The public high schools in Kawasaki are operated by the Kanagawa Prefectural Board of Education.
Places of interest
- Kawasaki Daishi: the second most visited temple in the Kantō region
- Nihon Minka-en: a park with a collection of 20 minka, or traditional farmhouses, from various areas in Japan
- Koreatown: eastern Kawasaki has the second largest concentration of Koreans in Japan after Osaka. In 1997 it became the first municipality to allow non-Japanese nationals to take civil service employment.
- Todoroki Ryokuchi, athletic park
- Fujiko F. Fujio Museum, also known as Doraemon museum, opened on September 3, 2011, in Tama-ku Ward.
Kawasaki is twinned with the following cities in Japan and worldwide.
- Nakashibetsu, Hokkaidō since July 9, 1992
- Fujimi, Nagano since April 22, 1993
- Naha, Okinawa since May 20, 1996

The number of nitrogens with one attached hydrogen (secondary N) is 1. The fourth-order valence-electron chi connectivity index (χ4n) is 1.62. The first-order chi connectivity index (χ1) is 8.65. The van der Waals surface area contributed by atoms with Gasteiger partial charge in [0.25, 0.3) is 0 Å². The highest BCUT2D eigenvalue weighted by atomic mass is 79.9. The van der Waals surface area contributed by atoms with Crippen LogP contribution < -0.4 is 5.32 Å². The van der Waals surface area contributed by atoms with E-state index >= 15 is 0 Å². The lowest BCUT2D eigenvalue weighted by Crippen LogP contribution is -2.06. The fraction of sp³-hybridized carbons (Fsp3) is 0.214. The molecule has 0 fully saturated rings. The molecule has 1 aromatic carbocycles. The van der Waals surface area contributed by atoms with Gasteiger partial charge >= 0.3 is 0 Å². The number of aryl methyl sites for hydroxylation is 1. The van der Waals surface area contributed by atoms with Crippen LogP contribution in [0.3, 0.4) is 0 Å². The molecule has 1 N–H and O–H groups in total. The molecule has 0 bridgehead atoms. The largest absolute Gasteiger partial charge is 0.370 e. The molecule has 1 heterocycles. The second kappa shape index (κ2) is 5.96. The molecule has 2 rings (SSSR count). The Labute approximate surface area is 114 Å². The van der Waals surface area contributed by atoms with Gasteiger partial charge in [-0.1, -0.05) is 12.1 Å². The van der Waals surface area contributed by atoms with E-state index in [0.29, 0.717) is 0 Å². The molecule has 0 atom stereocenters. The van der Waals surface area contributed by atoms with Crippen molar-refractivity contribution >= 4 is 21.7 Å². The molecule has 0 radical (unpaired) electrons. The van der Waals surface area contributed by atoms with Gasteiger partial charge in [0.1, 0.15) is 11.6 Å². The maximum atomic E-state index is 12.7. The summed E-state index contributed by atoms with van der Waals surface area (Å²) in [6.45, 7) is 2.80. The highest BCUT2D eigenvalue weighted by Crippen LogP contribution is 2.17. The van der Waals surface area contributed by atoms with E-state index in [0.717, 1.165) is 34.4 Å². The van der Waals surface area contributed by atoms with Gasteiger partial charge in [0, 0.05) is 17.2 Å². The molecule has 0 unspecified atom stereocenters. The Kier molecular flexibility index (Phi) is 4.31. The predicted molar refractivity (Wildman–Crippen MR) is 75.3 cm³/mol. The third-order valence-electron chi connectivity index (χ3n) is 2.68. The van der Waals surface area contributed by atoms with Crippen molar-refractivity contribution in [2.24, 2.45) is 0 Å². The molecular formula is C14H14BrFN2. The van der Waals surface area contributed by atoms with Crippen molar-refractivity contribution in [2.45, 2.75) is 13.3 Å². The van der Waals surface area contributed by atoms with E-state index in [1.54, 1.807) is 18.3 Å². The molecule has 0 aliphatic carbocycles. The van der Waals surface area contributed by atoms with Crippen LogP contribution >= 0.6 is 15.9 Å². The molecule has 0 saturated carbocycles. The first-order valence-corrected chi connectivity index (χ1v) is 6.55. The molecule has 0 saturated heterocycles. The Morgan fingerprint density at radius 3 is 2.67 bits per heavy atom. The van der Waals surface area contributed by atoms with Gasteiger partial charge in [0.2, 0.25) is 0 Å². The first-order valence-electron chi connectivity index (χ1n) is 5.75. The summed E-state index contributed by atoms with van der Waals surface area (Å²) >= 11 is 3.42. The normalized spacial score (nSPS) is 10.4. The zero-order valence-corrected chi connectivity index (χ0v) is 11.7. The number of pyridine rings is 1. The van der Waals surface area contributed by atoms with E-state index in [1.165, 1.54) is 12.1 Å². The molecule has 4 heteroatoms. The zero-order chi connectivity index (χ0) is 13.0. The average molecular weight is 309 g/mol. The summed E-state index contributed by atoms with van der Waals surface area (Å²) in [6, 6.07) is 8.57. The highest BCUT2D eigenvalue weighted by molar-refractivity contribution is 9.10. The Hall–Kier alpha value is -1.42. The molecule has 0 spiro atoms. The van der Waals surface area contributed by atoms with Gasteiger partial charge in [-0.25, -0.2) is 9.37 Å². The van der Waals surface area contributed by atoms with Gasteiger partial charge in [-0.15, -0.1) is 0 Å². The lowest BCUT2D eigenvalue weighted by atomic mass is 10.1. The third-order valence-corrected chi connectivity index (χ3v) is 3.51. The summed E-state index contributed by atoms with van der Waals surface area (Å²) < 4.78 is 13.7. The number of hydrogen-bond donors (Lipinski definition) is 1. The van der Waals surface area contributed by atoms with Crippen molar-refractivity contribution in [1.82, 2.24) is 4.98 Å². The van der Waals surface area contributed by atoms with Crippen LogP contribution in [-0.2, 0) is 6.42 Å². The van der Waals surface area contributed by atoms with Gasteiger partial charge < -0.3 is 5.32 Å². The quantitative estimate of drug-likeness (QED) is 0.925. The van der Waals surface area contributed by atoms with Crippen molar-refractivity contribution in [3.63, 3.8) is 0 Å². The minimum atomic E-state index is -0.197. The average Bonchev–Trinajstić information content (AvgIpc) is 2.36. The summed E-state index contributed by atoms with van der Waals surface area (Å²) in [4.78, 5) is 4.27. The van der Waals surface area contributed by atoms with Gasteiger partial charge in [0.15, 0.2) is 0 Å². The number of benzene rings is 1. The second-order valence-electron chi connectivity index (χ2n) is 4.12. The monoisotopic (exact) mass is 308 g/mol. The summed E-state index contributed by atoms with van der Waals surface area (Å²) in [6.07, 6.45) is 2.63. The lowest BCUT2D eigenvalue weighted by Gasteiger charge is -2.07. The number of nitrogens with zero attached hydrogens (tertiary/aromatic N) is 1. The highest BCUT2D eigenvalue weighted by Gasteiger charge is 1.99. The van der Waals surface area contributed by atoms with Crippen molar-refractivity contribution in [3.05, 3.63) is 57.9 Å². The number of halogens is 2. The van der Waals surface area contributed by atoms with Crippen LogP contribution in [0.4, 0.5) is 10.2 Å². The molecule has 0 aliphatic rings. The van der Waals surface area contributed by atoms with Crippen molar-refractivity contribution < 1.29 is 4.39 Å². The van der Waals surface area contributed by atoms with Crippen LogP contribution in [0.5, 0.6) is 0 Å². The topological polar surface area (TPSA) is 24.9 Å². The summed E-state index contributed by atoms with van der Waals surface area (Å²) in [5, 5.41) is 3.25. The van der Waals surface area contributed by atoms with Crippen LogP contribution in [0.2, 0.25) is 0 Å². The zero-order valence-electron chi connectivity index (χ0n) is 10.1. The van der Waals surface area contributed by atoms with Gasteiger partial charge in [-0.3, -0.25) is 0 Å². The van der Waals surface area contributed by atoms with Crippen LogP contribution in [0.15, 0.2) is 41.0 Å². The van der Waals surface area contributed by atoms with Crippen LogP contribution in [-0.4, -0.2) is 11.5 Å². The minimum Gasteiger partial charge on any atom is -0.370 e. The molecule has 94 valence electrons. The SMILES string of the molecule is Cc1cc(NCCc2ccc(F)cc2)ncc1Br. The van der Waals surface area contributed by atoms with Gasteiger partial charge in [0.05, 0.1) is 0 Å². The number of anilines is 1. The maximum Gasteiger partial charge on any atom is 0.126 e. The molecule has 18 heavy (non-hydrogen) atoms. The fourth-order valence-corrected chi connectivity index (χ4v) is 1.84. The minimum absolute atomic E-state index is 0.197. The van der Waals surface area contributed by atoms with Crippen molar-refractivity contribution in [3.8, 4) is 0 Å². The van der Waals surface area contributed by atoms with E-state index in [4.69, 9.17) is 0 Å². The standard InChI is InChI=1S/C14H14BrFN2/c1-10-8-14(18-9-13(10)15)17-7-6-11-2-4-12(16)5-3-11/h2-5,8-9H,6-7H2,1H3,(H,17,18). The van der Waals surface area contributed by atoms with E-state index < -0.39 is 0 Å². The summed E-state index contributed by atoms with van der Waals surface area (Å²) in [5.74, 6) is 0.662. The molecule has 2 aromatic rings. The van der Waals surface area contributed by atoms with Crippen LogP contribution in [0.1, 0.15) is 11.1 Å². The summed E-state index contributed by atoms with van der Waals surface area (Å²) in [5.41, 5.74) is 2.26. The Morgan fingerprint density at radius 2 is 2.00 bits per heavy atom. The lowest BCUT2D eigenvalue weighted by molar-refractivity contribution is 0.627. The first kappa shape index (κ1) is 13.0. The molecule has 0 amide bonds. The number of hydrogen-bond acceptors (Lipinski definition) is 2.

- Rijeka, Croatia, since June 23, 1977
- Baltimore, Maryland, USA, since June 14, 1979
- Shenyang, China, since August 18, 1981
- Wollongong, New South Wales, Australia, since May 18, 1988
- Sheffield, United Kingdom, since July 30, 1990
- Salzburg, Austria, since April 17, 1992
- Lübeck, Germany, since May 12, 1992
- Bucheon, Korea, since October 21, 1996
- Da Nang, Vietnam, since January 24, 1994
- Kawasaki Keirin
- Kawasaki Keiba
- "Contact." Fujitsu. Retrieved on February 4, 2009.
- "Company Profile." Fujitsu. January 19, 1998. Retrieved on May 19, 2009.
- "Company Summary." Sigma Corporation. Retrieved on September 28, 2015
- "fujiko-museum". fujiko-museum. Retrieved 3 September 2012.
- "Anime star Doraemon to have own museum". The Independent. 29 August 2011.
- "Baltimore City Mayor's Office of International and Immigrant Affairs - Sister Cities Program". Archived from the original on August 7, 2008. Retrieved 2009-07-18.